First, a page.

PSR-11 compatible DI container and injector
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README.md

Yii Dependency Injection


The library consists of two parts: dependency injection container that is able to instantiate and configure classes resolving dependencies and an injector that is able to invoke methods resolving their dependencies via autowiring. Both are PSR-11 compatible.

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Features

  • PSR-11 compatible.
  • Supports property injection, constructor injection and method injection.
  • Detects circular references.
  • Supports nesting so container context could be scoped.
  • Has Injector that can invoke callables resolving dependencies.
  • Accepts array definitions so could be used with mergeable configs.

Using container

Usage of DI container is fairly simple. First, you set object definitions into it and then they're used either in the application directly or to resolve dependencies of other definitions.

Usually there is a single container in the whole application so it's often configured in either entry script such as index.php or a configuration file:

$container = new Container($config);

Config could be stored in a .php file returning array:

return [
    EngineInterface::class => EngineMarkOne::class,
    'full_definition' => [
        '__class' => EngineMarkOne::class,
        '__construct()' => [42], 
        'argName' => 'value',
        'setX()' => [42],
    ],
    'closure' => function($container) {
        return new MyClass($container->get('db'));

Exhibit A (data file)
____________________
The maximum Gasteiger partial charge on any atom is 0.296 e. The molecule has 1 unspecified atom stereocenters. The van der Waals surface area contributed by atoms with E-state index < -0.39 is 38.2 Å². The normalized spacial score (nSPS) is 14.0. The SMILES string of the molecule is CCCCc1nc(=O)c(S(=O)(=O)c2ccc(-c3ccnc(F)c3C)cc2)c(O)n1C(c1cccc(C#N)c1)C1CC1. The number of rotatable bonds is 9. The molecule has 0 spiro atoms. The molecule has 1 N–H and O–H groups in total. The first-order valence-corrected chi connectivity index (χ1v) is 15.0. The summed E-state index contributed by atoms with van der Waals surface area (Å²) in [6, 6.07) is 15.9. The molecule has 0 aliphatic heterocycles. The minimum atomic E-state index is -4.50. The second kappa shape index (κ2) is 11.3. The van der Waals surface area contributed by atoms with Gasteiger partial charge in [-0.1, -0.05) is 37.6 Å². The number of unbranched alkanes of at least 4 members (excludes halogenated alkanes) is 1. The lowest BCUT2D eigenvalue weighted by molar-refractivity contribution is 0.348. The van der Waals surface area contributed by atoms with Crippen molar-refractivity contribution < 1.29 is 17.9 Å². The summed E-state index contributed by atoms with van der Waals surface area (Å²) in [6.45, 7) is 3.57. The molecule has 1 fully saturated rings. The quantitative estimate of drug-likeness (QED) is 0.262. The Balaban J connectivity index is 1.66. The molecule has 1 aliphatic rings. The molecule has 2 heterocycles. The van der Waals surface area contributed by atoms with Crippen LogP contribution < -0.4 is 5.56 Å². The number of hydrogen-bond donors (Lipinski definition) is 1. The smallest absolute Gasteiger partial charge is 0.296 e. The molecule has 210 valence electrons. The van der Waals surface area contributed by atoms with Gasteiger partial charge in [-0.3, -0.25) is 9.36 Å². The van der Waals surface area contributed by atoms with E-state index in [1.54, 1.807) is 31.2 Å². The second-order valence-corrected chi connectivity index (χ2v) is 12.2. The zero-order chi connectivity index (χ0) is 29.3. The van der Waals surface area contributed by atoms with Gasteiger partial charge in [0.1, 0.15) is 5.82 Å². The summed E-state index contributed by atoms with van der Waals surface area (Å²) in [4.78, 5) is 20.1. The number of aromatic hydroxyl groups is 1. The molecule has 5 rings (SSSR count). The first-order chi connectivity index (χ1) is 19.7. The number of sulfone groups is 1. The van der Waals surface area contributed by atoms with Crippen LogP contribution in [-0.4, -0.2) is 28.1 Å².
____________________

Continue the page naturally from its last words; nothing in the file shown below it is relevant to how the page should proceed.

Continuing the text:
},
    'static_call' => [MyFactory::class, 'create'],
    'object' => new MyClass(),
];

Interface definition simply maps an id to particular class.

Full definition describes how to instantiate a class in detail:

  • __class contains name of the class to be instantiated.
  • __construct() holds an array of constructor arguments.
  • The rest of the config and property values and method calls. They are set/called in the order they are in the array.

Closures are useful if instantiation is tricky and should be described in code. In case it is very tricky it's a good idea to move such code into a factory and referencing it as a static call.

While it's usually not a good idea, you can set already instantiated object into container.

Additionally, definitions could be added via calling set():

$container->set($id, Example::class);

$container->set($id, [
    '__class' => Example::class,
    '__construct()' => ['a', 'b'],
    'property1' => 'val1',
    'setMethod()' => 'val2',
    'property2' => 'val3',
]);

After container is configured, dependencies could be obtained via get():

$object = $container->get('interface_name');

Note, however, that it is a bad practice to use container directly and it's much better to rely on autowiring made via Injector (see below).

Using aliases

Container supports aliases via Reference class. It could be useful to have an ability to retrieve objects both by their interface and named explicitly:

$container = new Container([
    EngineInterface::class => EngineMarkOne::class,
    'engine_one' => EngineInterface::class,
]);

Nesting containers